quarterly inspection of the Marjol Battery Site was conducted on June 27, 2012.
Based upon the inspection, Lackawanna County Conservation District (LCCD)
approved moving forward with conversion of the sedimentation basin at the Site
to a stormwater management basin.
Construction activities associated with conversion of the basin
began on July 9, 2012, and were completed on September 12, 2012.
basin conversion need to be done? The temporary
sedimentation basin was designed to manage sediment that was picked
up in stormwater during construction activities by using structures
such as a baffle and skimmer to encourage sediment to drop out and
stay in the basin. The basin also always had a few feet of water in
it. Once construction activities were complete and vegetation was
sufficiently established at the Site, sediment was no longer picked
up by the stormwater runoff and the controls were no longer needed.
This meant that the basin could be converted to a permanent stormwater management basin which slows down the water but does not
retain it. The sediment control structures are no longer present in
the stormwater management basin.
What was involved
in basin conversion? Basin conversion involved several
1) The first step was to dewater the sedimentation basin.
2) Once the water was removed from the sedimentation basin, a ramp
was constructed into the basin so that the sediment could be
3) During basin conversion, the sedimentation basin was
backfilled with about 4 feet of soil to an elevation of 752 ft. The
permanent stormwater management basin was designed as required by
state and local regulations to manage a 2 through 100-year, 24-hour
storm event. In addition, the permanent stormwater basin meets the
Throop Borough Stormwater Management Ordinance that requires that a
minimum 1-foot freeboard is maintained for a 2 through 100-year
4) The skimmer was removed from the outlet structure, two
permanent bottom orifice plates were installed on the outlet
structure to allow water to discharge from the basin at a
controlled rate, some additional gabion mattresses were installed
as energy dissipaters at the bottom of both the north and south
channels with additional riprap was placed at the bottom of the
5) Finally, topsoil was placed over all disturbed areas and the
areas were seeded and fertilized in order to establish
Was contaminated material disturbed during basin conversion?
During the basin conversion process, disturbance of the contaminated material
that is inside the capped area did not occur. Construction activities for basin
conversion only involved activities in areas and with materials
(soils/sediments) that are “clean” (average lead levels below 500
How was stormwater managed during the basin conversion process?
During basin conversion, when there was a heavy storm and discharge
from the basin occurred, a turbidity measurement was taken as soon
as practicable (i.e., during the next scheduled working hours). It
was expected that if there was stormwater discharge during the basin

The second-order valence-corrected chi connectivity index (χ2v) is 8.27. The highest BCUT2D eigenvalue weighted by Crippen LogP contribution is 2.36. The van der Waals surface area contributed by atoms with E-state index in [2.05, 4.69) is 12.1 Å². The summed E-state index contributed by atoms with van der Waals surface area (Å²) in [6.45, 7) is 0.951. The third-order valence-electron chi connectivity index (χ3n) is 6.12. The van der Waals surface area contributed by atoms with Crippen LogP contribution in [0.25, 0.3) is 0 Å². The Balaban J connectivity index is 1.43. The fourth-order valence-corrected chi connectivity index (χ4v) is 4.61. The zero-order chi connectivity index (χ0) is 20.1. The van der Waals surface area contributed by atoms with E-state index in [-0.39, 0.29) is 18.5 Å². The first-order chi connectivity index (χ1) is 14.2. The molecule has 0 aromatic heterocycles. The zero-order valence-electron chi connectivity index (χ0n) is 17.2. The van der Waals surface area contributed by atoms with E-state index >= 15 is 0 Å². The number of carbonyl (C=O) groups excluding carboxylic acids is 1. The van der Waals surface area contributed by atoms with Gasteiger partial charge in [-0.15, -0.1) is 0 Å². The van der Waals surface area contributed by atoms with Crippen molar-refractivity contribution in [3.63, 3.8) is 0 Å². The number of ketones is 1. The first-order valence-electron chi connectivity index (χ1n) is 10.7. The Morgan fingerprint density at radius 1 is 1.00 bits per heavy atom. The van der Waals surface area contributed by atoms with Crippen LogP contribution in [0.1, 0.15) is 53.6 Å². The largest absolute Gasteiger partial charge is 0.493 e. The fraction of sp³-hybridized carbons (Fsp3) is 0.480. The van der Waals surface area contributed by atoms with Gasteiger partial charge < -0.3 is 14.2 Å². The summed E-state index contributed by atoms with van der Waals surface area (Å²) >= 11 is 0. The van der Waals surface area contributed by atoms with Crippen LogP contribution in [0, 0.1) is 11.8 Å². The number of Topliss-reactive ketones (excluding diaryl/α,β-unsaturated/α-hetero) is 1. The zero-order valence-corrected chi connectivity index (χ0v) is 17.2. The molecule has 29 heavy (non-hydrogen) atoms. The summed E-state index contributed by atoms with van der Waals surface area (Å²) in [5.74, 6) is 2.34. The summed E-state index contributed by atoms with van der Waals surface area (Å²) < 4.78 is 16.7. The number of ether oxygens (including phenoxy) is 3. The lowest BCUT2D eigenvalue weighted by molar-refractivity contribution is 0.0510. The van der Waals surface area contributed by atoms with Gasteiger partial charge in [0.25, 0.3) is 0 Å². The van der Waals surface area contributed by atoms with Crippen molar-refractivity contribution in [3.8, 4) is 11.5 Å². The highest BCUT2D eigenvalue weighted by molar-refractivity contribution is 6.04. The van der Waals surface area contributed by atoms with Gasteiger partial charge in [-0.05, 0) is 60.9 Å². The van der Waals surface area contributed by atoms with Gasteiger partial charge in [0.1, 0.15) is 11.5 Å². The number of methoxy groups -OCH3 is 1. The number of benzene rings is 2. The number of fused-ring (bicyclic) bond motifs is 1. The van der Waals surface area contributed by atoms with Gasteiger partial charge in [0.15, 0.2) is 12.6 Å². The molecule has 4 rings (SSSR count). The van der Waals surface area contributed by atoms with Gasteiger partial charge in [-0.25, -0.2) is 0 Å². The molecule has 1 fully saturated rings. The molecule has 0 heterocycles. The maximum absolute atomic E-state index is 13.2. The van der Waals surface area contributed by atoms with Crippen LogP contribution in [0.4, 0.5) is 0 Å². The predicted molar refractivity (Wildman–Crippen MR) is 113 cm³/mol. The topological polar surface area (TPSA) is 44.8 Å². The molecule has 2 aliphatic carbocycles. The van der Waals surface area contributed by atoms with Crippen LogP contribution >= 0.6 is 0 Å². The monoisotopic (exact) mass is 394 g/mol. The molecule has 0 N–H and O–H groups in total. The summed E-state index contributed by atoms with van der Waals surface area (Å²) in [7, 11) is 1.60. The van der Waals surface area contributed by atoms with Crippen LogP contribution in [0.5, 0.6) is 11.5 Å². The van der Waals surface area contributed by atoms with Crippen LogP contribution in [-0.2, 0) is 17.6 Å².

conversion activities, the turbidity level would exceed the 250 NTU
standard that was set for the Site as an indirect measurement of
dissolved lead while contaminated materials were being handled. LCCD,
PADEP, and USEPA were all aware that the turbidity level for the Site
would likely be exceeded when stormwater discharge occurred before
vegetation was established in the basin. It was agreed that while construction
activities were occurring for basin conversion, stormwater discharge
samples would be collected and analyzed for total and dissolved lead
if there was a turbid discharge. (Note: As approved by PADEP, if
there was a multi-day turbid discharge event, a sample would only be collected on the first day of turbid discharge.) Once earth moving
activities were complete and the topsoil was seeded with erosion
control mat in place, no discharge monitoring would take place.
Note: During basin conversion, a discharge sample was collected
on July 27, 2012. See the Stormwater Management System July
calendar page for sample results.
to go to the Stormwater Management System July calendar page.)
What happens after
basin conversion (including, how will stormwater be managed post
basin conversion)? Now that basin conversion is completed,
erosion inspections focusing on erosion and sedimentation controls
will continue until permanent vegetation is established on the newly
seeded areas. Once that vegetation is established, Gould will
request an inspection by LCCD to close out the NPDES permit for the
Site. The earliest that this will occur is after the fall growing
season 2012. Until that time, Gould has elected to continue basin
discharge sampling for total and dissolved lead on a monthly basis,
as possible, following heavy rain events. With the change from a
sedimentation basin to a stormwater management basin, stormwater is
no longer stored in the basin and the water can discharge on its own
such that discharge from a storm event may be completed by the time
personnel report to the Site and consequently we may not be able to
obtain samples. Please note, no sampling will take place during a